So the see-saw that is the Premier League lead has swung back the way of Arsenal again after they became the first side this season to leave the City of Manchester Stadium with three league points, whilst their North London neighbours Tottenham apologized for humiliating them in the Carling Cup last month by halting the Manchester Utd Globetrotters with a 1-1 draw at White Hart Lane – although the ungrateful souls among Gunners fans may still manage a grumble about Juande Ramos’ side conceding an equaliser with literally the last kick of the match, via a combination of Carlos Tevez & Michael Dawson.
Behind them, Chelsea lost ground in third place as Jermain Defoe’s debut goal for Portsmouth denied Avram Grant’s side a club-record tenth successive victory after Nicolas Anelka had picked up his first league goal for the Blues.
At the bottom it was Fulham who recorded the most significant win, their first under Roy Hodgson, with a Jimmy Bullard-inspired success over Aston Villa at Craven Cottage which moved them to within a win of safety, Bullard curling in a free kick 4 minutes from time to give the Cottagers the points after Simon Davies had cancelled out an Aaron Hughes own goal.
Reading were the biggest losers, a 2-0 home defeat by Bolton leaves them precariously placed just a point above the drop zone, and even that was thanks to Derby pinching a late equaliser through new-boy Emmanuel Villa at Birmingham, who slipped into the relegation places thanks to Wigan’s crucial 1-0 win at home to West Ham on a JJB pitch more suited to rugby, and which must give the error-prone Titus Bramble nightmares.
In the race for European slots it was a good weekend for Liverpool who overcame Sunderland 3-0 at Anfield, thanks to second half goals from the recalled Peter Crouch (assisted by Liverpool’s latest wing wizard, Jamie Carragher), Fernando Torres, and a Steven Gerrard penalty. They moved to within a point (with a game in hand) of 4th placed Everton, who were held 0-0 at Blackburn by a mixture of dogged defending and incompetent refereeing.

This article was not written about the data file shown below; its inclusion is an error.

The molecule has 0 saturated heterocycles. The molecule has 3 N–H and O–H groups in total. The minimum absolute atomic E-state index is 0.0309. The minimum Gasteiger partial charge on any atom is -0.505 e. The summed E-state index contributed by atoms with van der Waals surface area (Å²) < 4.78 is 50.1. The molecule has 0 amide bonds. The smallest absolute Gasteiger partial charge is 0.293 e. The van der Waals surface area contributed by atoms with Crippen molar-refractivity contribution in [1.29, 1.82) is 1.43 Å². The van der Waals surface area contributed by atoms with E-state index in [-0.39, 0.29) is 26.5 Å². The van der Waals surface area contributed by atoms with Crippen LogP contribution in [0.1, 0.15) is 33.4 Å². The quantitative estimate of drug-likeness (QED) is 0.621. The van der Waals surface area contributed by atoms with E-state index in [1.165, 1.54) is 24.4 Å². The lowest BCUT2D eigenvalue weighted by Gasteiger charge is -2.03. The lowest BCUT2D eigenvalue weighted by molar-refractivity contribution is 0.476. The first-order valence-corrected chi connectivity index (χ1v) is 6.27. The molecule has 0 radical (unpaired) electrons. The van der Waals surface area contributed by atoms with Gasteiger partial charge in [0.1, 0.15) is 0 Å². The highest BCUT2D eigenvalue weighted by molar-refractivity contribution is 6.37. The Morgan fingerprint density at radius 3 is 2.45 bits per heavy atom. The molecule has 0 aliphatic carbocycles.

Those defeats for Manchester City & Aston Villa allowed Blackburn & Portsmouth to edge closer to the promised land of the top six with their single points, whilst in perhaps the only dead rubber of the weekend (league-wise anyway) Newcastle and Middlesbrough cemented their place firmly in the bottom half with an entertaining 1-1 draw at St James’ Park, Michael Owen scoring the first goal of the Keegan Era (Part III) but not enough to give the “Geordie messiah” his first victory.
Few points of note;
- The officiating at Blackburn. Everton boss David Moyes needs no second invitation to have a go at match officials, but he was well within his rights this time as Alan Wiley and his assistants made a hash of three big decisions to deny the Toffees what would have been a deserved three points.
Firstly, Wiley failed to punish a deliberate handball by the already-booked David Dunn with a second yellow, Dunn would later clear a Phil Jagielka header off the line but that is besides the point. Then he failed to spot Zurab Khizanishvilli’s blatant trip on Andy Johnson in the area, before his assistant joined in the party by wrongly flagging Johnson offside as he collected James Vaughan’s pass to score five minutes from time.